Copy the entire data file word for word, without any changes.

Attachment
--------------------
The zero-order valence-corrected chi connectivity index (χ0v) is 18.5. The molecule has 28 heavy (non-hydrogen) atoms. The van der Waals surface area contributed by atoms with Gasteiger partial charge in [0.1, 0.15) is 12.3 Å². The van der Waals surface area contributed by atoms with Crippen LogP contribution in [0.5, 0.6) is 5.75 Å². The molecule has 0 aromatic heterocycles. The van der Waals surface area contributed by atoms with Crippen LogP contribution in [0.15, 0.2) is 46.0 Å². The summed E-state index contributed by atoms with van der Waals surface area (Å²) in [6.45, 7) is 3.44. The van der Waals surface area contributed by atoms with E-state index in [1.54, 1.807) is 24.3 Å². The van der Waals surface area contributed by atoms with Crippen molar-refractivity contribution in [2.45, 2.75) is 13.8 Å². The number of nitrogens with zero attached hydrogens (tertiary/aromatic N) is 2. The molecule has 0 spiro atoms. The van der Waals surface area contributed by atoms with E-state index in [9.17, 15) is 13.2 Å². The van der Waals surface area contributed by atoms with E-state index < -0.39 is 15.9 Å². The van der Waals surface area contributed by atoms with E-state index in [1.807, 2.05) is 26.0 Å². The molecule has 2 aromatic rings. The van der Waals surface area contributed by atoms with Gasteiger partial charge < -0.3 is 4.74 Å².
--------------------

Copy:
The zero-order valence-corrected chi connectivity index (χ0v) is 18.5. The molecule has 28 heavy (non-hydrogen) atoms. The van der Waals surface area contributed by atoms with Gasteiger partial charge in [0.1, 0.15) is 12.3 Å². The van der Waals surface area contributed by atoms with Crippen LogP contribution in [0.5, 0.6) is 5.75 Å². The molecule has 0 aromatic heterocycles. The van der Waals surface area contributed by atoms with Crippen LogP contribution in [0.15, 0.2) is 46.0 Å². The summed E-state index contributed by atoms with van der Waals surface area (Å²) in [6.45, 7) is 3.44. The van der Waals surface area contributed by atoms with E-state index in [1.54, 1.807) is 24.3 Å². The van der Waals surface area contributed by atoms with Crippen molar-refractivity contribution in [2.45, 2.75) is 13.8 Å². The number of nitrogens with zero attached hydrogens (tertiary/aromatic N) is 2. The molecule has 0 spiro atoms. The van der Waals surface area contributed by atoms with E-state index in [9.17, 15) is 13.2 Å². The van der Waals surface area contributed by atoms with E-state index < -0.39 is 15.9 Å². The van der Waals surface area contributed by atoms with E-state index in [1.807, 2.05) is 26.0 Å². The molecule has 2 aromatic rings. The van der Waals surface area contributed by atoms with Gasteiger partial charge < -0.3 is 4.74 Å².